BBQ Baby Back Ribs:

Fresh rack from Oliver's Market

Barbecuing baby back ribs is just about the best thing in the world.  I have been trying to perfect my dry rub.  Currently it consists of the following:

Brown Sugar
Garlic Powder
Kosher Salt
Fresh Cracked Black Pepper
Chili Powder
Smoked Paprika
Allspice
Cayenne Pepper
Cumin
and this time I added some Chipotle

I’d love to hear from any of you on what you use.

So pat these bad boys dry, then load up the rub.  I have it in a shaker and use it generously.  I let them sit with the rub on it for about an hour.  So open up the ribs, pat them dry with some paper towels and load’em up with rib rub.  Massage the rub into the meat (like you love your ribs, oh yeah baby!).  Wrap them back up and put them back in the fridge for about an hour.

I’m sure BBQ purists will have a different opinion on what the best method for queing these is, but I’ve had great success with my Weber grill.  I usually use Kingsford charcoal, but occasionally I’ll splurge for the good stuff.  Real charcoal, not the briquettes, but the burnt mesquite wood.  Whatever you’re comfortable with that you can reasonably control temperature with.  Even using a propane/gas grill is cool, whatever gets you out and grilling!

So about 15 minutes before you’re ready to start cooking fire up your coals in a starter and when they’re glowing and have a layer of white ash on them dump them out so they are piled up on one side so you can do some indirect cooking.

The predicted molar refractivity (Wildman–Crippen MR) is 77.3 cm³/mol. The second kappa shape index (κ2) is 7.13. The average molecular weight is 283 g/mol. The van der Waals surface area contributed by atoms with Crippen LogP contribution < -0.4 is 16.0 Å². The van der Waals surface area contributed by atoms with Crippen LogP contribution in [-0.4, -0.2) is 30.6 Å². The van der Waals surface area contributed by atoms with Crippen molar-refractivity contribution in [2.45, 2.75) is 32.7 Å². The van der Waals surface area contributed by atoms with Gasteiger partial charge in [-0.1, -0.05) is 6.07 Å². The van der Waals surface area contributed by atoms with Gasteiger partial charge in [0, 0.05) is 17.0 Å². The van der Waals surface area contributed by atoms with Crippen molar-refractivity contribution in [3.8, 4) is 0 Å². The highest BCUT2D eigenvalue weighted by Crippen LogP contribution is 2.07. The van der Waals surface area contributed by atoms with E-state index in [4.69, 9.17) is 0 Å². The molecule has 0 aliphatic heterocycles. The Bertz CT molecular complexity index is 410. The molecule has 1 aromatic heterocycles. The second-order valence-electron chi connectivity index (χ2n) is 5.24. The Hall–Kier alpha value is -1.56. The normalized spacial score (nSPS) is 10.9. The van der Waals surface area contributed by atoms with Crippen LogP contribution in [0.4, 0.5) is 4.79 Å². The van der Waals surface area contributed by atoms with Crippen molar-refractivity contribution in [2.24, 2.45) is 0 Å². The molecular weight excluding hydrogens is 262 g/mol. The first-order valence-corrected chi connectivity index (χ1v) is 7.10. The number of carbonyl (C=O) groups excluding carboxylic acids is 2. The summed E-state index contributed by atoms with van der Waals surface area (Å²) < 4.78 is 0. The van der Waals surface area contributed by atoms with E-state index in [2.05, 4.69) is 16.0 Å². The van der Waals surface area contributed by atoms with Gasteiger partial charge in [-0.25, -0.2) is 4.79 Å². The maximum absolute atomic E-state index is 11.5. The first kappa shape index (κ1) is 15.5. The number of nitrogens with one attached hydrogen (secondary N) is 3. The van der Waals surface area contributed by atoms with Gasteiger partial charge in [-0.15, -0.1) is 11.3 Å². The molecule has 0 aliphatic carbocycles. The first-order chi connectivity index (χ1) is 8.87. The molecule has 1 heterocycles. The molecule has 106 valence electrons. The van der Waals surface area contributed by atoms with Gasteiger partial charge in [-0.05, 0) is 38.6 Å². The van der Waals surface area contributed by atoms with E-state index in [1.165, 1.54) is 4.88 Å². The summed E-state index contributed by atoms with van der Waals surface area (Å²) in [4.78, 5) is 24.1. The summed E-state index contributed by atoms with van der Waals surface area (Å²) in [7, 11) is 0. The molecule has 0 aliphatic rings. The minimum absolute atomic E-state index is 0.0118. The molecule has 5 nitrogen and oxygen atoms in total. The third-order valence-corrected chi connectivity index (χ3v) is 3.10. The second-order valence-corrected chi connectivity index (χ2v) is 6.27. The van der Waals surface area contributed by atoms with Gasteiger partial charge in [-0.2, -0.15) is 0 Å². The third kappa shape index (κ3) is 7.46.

Grilling Babybacks

Ribs on the side

Put the grate back on the grill and let it get nice and hot.  Place your rack (heh, I said rack) directly over the coals bone-side down.  Let them sear for about 3-5 minutes, flip them over to the meat side and do the same.  Be careful because the fat will start dripping and you don’t really want to burn them with the flare-ups.  Once they’re nice and seared (cool looking grill lines) move them to the other side of the grill away from the coals.  Close down the bottom and top vents just a bit to lower the airflow, this will cool the grill down a bit, put the cover on and check them every 10 minutes or so.

Here’s a great option for you.  If you have some smoking chips you can add them at this point.  You can buy bags of hickory or mesquite at any good grocery store, most big box home improvement stores, or a barbecue store.  If you’re really lucky, fresh apple wood, pear, peach, cherry wood is an awesome choice for smoking.  But, I’m not usually that lucky, so I use the chips.  Soak them in warm water for about 30 minutes prior to use.  Anyhow, grab a handful and put them on the hot coals, this will get some good smoke going and really kick your ribs up a notch.

Smoking is optional, you can still kick out some killer baby-backs without it.  So, back to cooking.  Ideally you should cook your ribs over indirect heat for at least an hour and a half, two hours if you can manage to keep the heat on the grill low.

Sweet!

About 15 minutes before you’re ready to pull them off the grill is when you should add the barbecue sauce.  I have been using Sweet Baby Ray’s,  I prefer the spicy kind, but the rest of the fam isn’t super keen on the spice, so I’m usually stuck using the regular (not that there’s anything wrong with it).  Slather it on nice and thick then put the lid back on your grill.  The sauce should start to caramelize a bit and you should have  a sweet yummy layer of smoking hot BBQ sauce.

For dinner Thursday I also picked up some sweet corn on the cob.  I paired the barbeque with 2006 Fetzer Coro Mendocino.  Which is a nice big red blend based on Zinfandel, the perfect match to some sweet, spicy, and sticky ribs.

Not Bad for a Thursday Night Dinner, 2nd edition.

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